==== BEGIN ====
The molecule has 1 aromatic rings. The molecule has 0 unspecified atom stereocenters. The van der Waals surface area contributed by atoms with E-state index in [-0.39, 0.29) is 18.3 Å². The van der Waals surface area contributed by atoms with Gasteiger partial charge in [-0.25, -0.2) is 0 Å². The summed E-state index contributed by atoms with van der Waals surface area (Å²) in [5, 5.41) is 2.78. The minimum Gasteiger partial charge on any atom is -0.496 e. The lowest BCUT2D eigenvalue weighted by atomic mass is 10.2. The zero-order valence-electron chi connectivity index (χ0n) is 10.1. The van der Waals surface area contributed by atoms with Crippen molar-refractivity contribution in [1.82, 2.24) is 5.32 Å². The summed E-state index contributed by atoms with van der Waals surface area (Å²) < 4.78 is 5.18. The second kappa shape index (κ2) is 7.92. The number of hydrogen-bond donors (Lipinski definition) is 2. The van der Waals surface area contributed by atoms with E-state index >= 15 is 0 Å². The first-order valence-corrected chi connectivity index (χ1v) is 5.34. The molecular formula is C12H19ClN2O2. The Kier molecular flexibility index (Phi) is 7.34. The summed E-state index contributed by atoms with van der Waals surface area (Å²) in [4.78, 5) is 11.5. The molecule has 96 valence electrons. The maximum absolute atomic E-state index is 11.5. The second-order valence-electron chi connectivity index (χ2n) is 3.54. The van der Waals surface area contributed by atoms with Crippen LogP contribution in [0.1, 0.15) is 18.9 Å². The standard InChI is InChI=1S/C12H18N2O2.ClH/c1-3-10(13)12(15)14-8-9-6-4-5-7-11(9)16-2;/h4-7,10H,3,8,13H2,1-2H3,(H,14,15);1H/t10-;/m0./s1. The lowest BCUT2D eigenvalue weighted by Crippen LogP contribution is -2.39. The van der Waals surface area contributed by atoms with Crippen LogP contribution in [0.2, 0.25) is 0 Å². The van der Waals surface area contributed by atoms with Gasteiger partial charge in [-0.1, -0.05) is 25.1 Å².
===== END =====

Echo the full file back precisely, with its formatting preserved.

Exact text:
The molecule has 1 aromatic rings. The molecule has 0 unspecified atom stereocenters. The van der Waals surface area contributed by atoms with E-state index in [-0.39, 0.29) is 18.3 Å². The van der Waals surface area contributed by atoms with Gasteiger partial charge in [-0.25, -0.2) is 0 Å². The summed E-state index contributed by atoms with van der Waals surface area (Å²) in [5, 5.41) is 2.78. The minimum Gasteiger partial charge on any atom is -0.496 e. The lowest BCUT2D eigenvalue weighted by atomic mass is 10.2. The zero-order valence-electron chi connectivity index (χ0n) is 10.1. The van der Waals surface area contributed by atoms with Crippen molar-refractivity contribution in [1.82, 2.24) is 5.32 Å². The summed E-state index contributed by atoms with van der Waals surface area (Å²) < 4.78 is 5.18. The second kappa shape index (κ2) is 7.92. The number of hydrogen-bond donors (Lipinski definition) is 2. The van der Waals surface area contributed by atoms with E-state index >= 15 is 0 Å². The first-order valence-corrected chi connectivity index (χ1v) is 5.34. The molecular formula is C12H19ClN2O2. The Kier molecular flexibility index (Phi) is 7.34. The summed E-state index contributed by atoms with van der Waals surface area (Å²) in [4.78, 5) is 11.5. The molecule has 96 valence electrons. The maximum absolute atomic E-state index is 11.5. The second-order valence-electron chi connectivity index (χ2n) is 3.54. The van der Waals surface area contributed by atoms with Crippen LogP contribution in [0.1, 0.15) is 18.9 Å². The standard InChI is InChI=1S/C12H18N2O2.ClH/c1-3-10(13)12(15)14-8-9-6-4-5-7-11(9)16-2;/h4-7,10H,3,8,13H2,1-2H3,(H,14,15);1H/t10-;/m0./s1. The lowest BCUT2D eigenvalue weighted by Crippen LogP contribution is -2.39. The van der Waals surface area contributed by atoms with Crippen LogP contribution in [0.2, 0.25) is 0 Å². The van der Waals surface area contributed by atoms with Gasteiger partial charge in [-0.1, -0.05) is 25.1 Å².